Yesterday’s post was all about the reasons to buy whole chickens. Today, we’ll pick back up with our knife skills and learn how to butcher a whole chicken. There are plenty of videos on YouTube that can help you out and because there are about a hundred ways to do it, the videos are all a little different. No method is wrong if the end result is the same so pick the method you find easiest.

I typed these instructions for a beginner who is not at all familiar with where joints are in chickens. Those of you with a little more chicken experience will be able to skip the steps where I outlined how to identify joints and slice right through them.

I photographed each step so you can see the details. If it’s hard to comprehend through photos, watch some videos for more information. If I can get a good quality video put together, I’ll add it to this post.

Setting Up

Before you get started, line a half sheet pan with parchment paper and set it next to your work station. You finished cuts will go on this pan. I also have a gallon-sized freezer bag ready so I can drop the bones inside when I’m finished. I scoot all the skin and cartilage I cut off the chicken into the top, right corner of my board so they’re out of my way. They’re garbage and will go into the trash when I’m done.

You’ll need your boning knife and a chef’s knife if you want bone-in breasts (I won’t demonstrate bone-in breasts in this post). If not, you’ll just need a boning knife. If you don’t have a boning knife, choose one that has a long, smooth blade. Also, use a plastic cutting board. If the bottom of your board doesn’t have grips on it, lay a wet wash cloth under it to keep it from sliding around.

Check the cavity of the chicken and pull out anything that’s inside. You can add the neck to your bones for stock. You can also use the liver and gizzards in stock but I save them for other uses (dirty rice, fried livers, etc.). Some people feed them to their cats or dogs but you can always throw them away if you don’t plan on using them.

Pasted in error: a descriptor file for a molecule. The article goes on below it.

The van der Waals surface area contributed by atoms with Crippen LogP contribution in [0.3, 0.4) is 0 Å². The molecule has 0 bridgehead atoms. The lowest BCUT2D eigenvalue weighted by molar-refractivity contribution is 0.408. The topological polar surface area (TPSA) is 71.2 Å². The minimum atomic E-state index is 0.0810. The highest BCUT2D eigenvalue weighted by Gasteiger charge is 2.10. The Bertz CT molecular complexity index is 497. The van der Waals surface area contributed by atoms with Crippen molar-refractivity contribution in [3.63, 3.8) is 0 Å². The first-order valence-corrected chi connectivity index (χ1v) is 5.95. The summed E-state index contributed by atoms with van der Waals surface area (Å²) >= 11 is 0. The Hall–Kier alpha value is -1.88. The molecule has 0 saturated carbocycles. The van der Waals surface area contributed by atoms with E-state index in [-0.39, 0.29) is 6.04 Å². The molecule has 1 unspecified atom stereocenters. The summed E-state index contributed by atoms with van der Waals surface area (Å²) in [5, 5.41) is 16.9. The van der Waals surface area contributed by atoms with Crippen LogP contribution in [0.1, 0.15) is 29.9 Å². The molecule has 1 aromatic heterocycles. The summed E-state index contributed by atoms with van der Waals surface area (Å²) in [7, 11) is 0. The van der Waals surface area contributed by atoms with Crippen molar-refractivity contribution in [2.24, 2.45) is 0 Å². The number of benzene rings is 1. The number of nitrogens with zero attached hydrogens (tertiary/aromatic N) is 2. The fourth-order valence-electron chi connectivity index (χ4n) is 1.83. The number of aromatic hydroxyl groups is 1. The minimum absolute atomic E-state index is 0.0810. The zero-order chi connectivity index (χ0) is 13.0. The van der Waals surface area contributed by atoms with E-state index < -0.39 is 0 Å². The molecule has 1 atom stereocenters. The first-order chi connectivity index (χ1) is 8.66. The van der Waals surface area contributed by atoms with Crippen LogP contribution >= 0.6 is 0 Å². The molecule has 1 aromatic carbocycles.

If you’re cutting on the right side, the wing tips will be pointing up. If not, turn it over so that it looks like this photo. Cut off any skin that is hanging loosely from the bird. I recommend working on the white meat first and leaving the dark meat on because the dark meat helps keep the carcass stable so it’s not rolling around the board while you’re trying to take off the breasts.

That said, we need to get the legs out of the way. Make a thin slice through the skin between the leg and breast.

From inside the cavity, gently slice through the rest of the skin so that it’s completely severed. Gently. Don’t use a lot of force unless you want to end up slicing your nose off in the process.

Here’s how it should look now that the skin is split. Repeat on the other side.

Now, for optimal stability, you want the legs to lay flat on the board. To do this, grab the left leg and thigh with your left hand and grab the right leg and thigh with your right hand. Lift the bird slightly and bend the legs back quickly and firmly so that it breaks the joints.

Removing the Breast

Now take a look at the top of the chicken. You can rub your fingers over it and feel where the breast bone runs, right down the middle from the back to the front.

Make a shallow incision down the middle of the breast bone on the top of the bird. This is to expose the breast bone. Stick you finger in the incision to get a feel for where the bone is. Remove your finger and make another long incision just to the right of the bone, staying as close to the bone as possible.

Continue making long, smooth strokes with your knife, going farther into the flesh with each cut. Try to keep your knife as close to the breast bone as possible without cutting into it. You want to get as much meat off the bone as possible. It could help to run your finger along your cut after each slice. This will help you get a feel for how much you’re accomplishing.

A couple inches into your cutting, the breast bone will start to flare out. Continue to follow the curve until you find the end of the bone and the breast separates.

Run your thumb under the breast as far back as you can because you’re probably getting close to the joints. Joints are important because they’re held together with tendons, which you can cut through. Since you can’t cut through bones, you have to look for joints.

Pull the breast back and expose as much of that mess as possible. In the photo, you can see where the two separate bones are. Even if you can’t perfectly see the joint, you can feel where it is with your fingers so you know where to cut to separate the bones. The end of each bone has cartilage on it which is bright white, which will help you identify the the joint.

Cut through the tendons and here’s what you have. I identified the same bones as in the photo above to show you what they look like. Notice I left in the wishbone. Whoops! I usually take that out first but I was distracted. Run your knife around the bone to release it.